Plato

Plato
Plato2
Classical Philosopher
Specialty Western philosophy, science
Born c. 428–427 or 424/423 BC
Athens
Died c. 348–347 BC (at age c. 80)
Athens
Nationality Greek

Plato, along with Socrates, who was his teacher and mentor, remains one of the most influential of all Greek philosophers of antiquity. His school of thought continues to influence people many thousands of years after his passing. Plato was also instrumental in founding the Academy in Athens, which was the very first institution of higher learning ever established in the Western World.

Early Life of Plato

Plato was born sometime between 428 and 427 B.C. As is common among many of the great philosophers of his day, records about the birth and early life of Plato do not exist. They were either never recorded or they were lost or destroyed. Based on what is known about his early life, certain fragments can be compiled to craft a logical biography. In terms of where he was born, it is accepted he may have been born in Aegina, although there is no certainty to this assessment.

As a young man, Plato showed a high level of scholastic aptitude. In addition to the common studies a young man would be engaged in, Plato was also heavily involved with athletics and he did show a lot of skill in physical endeavors. It is believed he had taken part in the Isthmian games as well.

Meeting Socrates

Plato eventually began his study of philosophy and he did so long in advance of meeting Socrates. However, when he did become a student of Socrates, Plato’s life changed immensely. To great dismay, historians have never been able to actually ascertain the full relationship between Socrates and Plato.

How close the two became is not really known, although it is clear Plato was heavily influenced by Socrates to the point it is reasonable to conclude Socrates was his mentor. Plato also went on to document the trial of Socrates.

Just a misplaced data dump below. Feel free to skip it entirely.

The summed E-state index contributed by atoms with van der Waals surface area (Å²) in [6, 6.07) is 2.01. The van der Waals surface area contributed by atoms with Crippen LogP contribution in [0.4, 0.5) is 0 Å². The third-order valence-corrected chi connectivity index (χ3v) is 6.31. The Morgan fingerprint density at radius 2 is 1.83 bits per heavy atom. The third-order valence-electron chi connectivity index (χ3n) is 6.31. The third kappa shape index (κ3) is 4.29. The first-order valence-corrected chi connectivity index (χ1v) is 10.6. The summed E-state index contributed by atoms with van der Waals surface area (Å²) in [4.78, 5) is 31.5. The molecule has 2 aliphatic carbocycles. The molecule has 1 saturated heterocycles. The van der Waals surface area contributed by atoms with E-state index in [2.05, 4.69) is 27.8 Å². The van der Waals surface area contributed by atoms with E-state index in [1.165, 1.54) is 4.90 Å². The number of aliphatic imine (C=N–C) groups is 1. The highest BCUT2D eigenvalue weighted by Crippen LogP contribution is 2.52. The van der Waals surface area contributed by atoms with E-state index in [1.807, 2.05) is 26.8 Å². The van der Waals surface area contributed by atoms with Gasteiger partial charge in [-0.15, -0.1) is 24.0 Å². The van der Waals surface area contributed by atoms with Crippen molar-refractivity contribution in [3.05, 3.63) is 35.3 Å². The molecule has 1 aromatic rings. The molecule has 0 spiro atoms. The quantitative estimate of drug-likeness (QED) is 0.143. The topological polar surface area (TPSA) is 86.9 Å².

Socrates’ Influence on Plato

Plato 2In his works, Plato often wrote from the perspective and voice of Socrates. This can sometimes create a bit of confusion over where the theories of Plato and Socrates begin and end. It would not be an outrageous assumption to infer that whatever sentiments expressed in a work authored by Plato are surely those themes and beliefs he strongly adhered to.

One of the more interesting aspects of Plato’s work is how he examined the relationship between a father and son and how it relates to the overall strong structure and foundation of society. In short, Plato believed the role a father played in terms of shaping the life of his son contributed greatly to how the young one turned out. A young man who was properly cared for as a youth would be more likely to grow up and be a responsible member of society.

Plato also is credited with creating theories surrounding Platonic realism, a philosophical examination of realism in regard to the existence of universals and seemingly abstract objects.

The theory of forms is another concept that is attributed to Plato. Within this theory, the notion is put forth that the belief in the real world is based solely on an image of the real world, and not what is actual reality.

Major Works of Plato

The Republic was the premiere major work of Plato and it is an expansive and influential presentation of a Socratic dialogue. The work examined the idea of justice from the perspective of the just man in relation to the just society. The more controversial aspect of the work is its suggestion that society might be best constructed when philosopher kings rule over society and make the decisions on behalf of the populace. This is a statist concept that is removed from the works of Enlightenment era philosophers, such as John Locke.

The other critical work that he compiled was the Socratic Dialogues, a treatise that examined virtue and asked poignant questions about whether or not it was possible to teach virtue. Other major works of Plato include Phaedo, Symposium, Parmenides, and more.

Last Days of Plato

Plato traveled quite a bit in his later age. He did get involved with some controversies in Syracuse as he interjected himself into the political turmoil in the region. His passing is surrounded by a bit of legend, although it is accepted he died in his sleep circa 348 B.C. in Athens.

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